DISCUSSION

The identification of INH and RIF resistances ensures the effective treatment of patients by permitting the early detection of MDR tuberculosis strains (Martin et al. 2007). The REMA and the MNRA are the most popular colourimetric methods that have been developed for this purpose.

In previous studies, the sensitivity and specificity of the REMA were calculated to be 93-100% and 96-100% for INH, while the sensitivity and specificity for RIF were 92-100% and 97-100%, respectively. These previous studies had been conducted for duration of seven-14 days (Martin et al. 2007). Previous studies using the nitrate reductase test showed sensitivities and specificities that ranged from 87-100% and 95-100% for INH and from 94-100% and 100% for RIF; these results had been obtained following a period of between five-21 days (Martin et al. 2008).

Our study established that the sensitivity, specificity, PPV, NPV and agreement of the REMA and the MNRA for INH/RIF were 100/91.3% and 100/95.6%, 90.4/100% and 97.6/100%, 88.5/100% and 96.8/100%, 100/96.1% and 100/98% and 94.5/97.2% and 98.6/98.6%, respectively (Tables I, II). These results were obtained on the 7th day for the MNRA and 8th day for the REMA.

Although the nitrate reductase assay is usually performed on solid medium (Lowenstein-Jensen medium), Kumar et al. (2005) performed this test using the microplate method, similar to our study. They achieved levels of 99% agreement using the proportion method and obtained their results on the 8th day. Syre et al. (2003) performed the nitrate reductase assay using the macrodilution method and reported that the sensitivity and specificity were 100% and 94% for INH and 95% and 100% for RIF; their results were obtained on the 5th day. Sanchotene et al. (2008) performed the nitrate reductase assay using the microdilution method and suggested that this assay could be used as a rapid and low-cost method, particularly in developing countries.

Both the REMA and the MNRA yielded concordant results compared with the standard methods in our study. In conclusion, both tests are rapid and inexpensive means of detecting MDR tuberculosis isolates. These colourimetric methods, sensitive as much as expensive methods, are suitable in resource poor-setting.

 

REFERENCES

Kumar M, Khan IA, Verma V, Kalyan N, Qazi GN 2005. Rapid, inexpensive MIC determination of Mycobacterium tuberculosis isolates by using microplate nitrate reductase assay. Diagn Microbiol Infect Dis 53: 121-124.         [ Links ]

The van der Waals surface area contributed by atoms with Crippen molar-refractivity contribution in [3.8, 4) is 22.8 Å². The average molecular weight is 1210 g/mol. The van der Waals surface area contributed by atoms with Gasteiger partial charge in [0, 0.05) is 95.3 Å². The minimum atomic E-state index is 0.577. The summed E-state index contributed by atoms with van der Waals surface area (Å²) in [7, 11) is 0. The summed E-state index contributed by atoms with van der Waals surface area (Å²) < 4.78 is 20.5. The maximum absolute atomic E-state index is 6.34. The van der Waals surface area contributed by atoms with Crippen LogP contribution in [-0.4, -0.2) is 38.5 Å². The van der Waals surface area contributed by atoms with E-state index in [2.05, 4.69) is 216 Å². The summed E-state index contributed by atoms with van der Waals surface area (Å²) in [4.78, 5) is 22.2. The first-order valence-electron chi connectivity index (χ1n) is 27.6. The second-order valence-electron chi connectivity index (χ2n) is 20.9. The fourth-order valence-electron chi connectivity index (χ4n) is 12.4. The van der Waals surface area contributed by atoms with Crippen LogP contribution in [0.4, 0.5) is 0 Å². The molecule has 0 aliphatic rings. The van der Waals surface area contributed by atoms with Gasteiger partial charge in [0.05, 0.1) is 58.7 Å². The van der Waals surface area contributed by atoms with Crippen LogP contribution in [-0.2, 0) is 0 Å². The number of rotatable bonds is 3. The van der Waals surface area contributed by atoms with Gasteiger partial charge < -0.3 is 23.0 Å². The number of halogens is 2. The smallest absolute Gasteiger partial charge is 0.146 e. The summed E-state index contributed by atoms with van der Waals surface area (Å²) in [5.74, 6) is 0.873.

Martin A, Paasch F, Docx S, Fissette K, Imperiale B, Ribón W, González LA, Werngren J, Engström A, Skenders G, Juréen P, Hoffner S, Del Portillo P, Morcillo N, Palomino JC 2011. Multicentre laboratory validation of the colorimetric redox indicator (CRI) assay for the rapid detection of extensively drug-resistant (XDR) Mycobacterium tuberculosis. J Antimicrob Chemother 66: 827-833.         [ Links ]

Martin A, Panaiotov S, Portaels F, Hoffner S, Palomino JC, Angeby K 2008. The nitrate reductase assay for the rapid detection of isoniazid and rifampicin resistance in Mycobacterium tuberculosis: a systematic review and meta-analysis. J Antimicrob Chemother 62: 56-64.         [ Links ]

Martin A, Portaels F, Palomino JC 2007. Colorimetric redox-indicator methods for the rapid detection of multidrug resistance in Mycobacterium tuberculosis: a systematic review and meta-analysis. J Antimicrob Chemother 59: 175-183.         [ Links ]

NCCLS - National Committee for Clinical Laboratory Standards 2003. Susceptibility testing of Mycobacteria, Nocardia and other aerobic Actinomycetes. Approved Standard M24A, NCCLS, Wayne, 61 pp.         [ Links ]

Palomino JC, Martin A, Camacho M, Guerra H, Swings J, Portaels F 2002. Resazurin microtiter assay plate: simple and inexpensive method for detection of drug resistance in Mycobacterium tuberculosis. Antimicrob Agents Chemother 46: 2720-2722.         [ Links ]

Sanchotene KO, von Groll A, Ramos D, Scholante AB, Honscha G, Valenca M, Scaini CJ, da Silva PEA 2008. Comparative evaluation of the nitrate reductase assay and the resazurin microtitre assay for drug susceptibility testing of Mycobacterium tuberculosis against first line anti-tuberculosis drugs. Braz J Microbiol 39: 16-20.         [ Links ]

Syre H, Phyu S, Sandven P, Bjorvatn B, Grewal HM 2003. Rapid colorimetric method for testing susceptibility of Mycobacterium tuberculosis to isoniazid and rifampin in liquid cultures. J Clin Microbiol 41: 5173-5177.         [ Links ]

 

 

Received 1 August 2011
Accepted 29 March 2012
This study was presented as a poster at the 32th Annual Congress of the European Society of Mycobacteriology on 26th-29th June 2011 in Lübeck, Germany.

 

 

+ Corresponding author: cobanay2003@gmail.com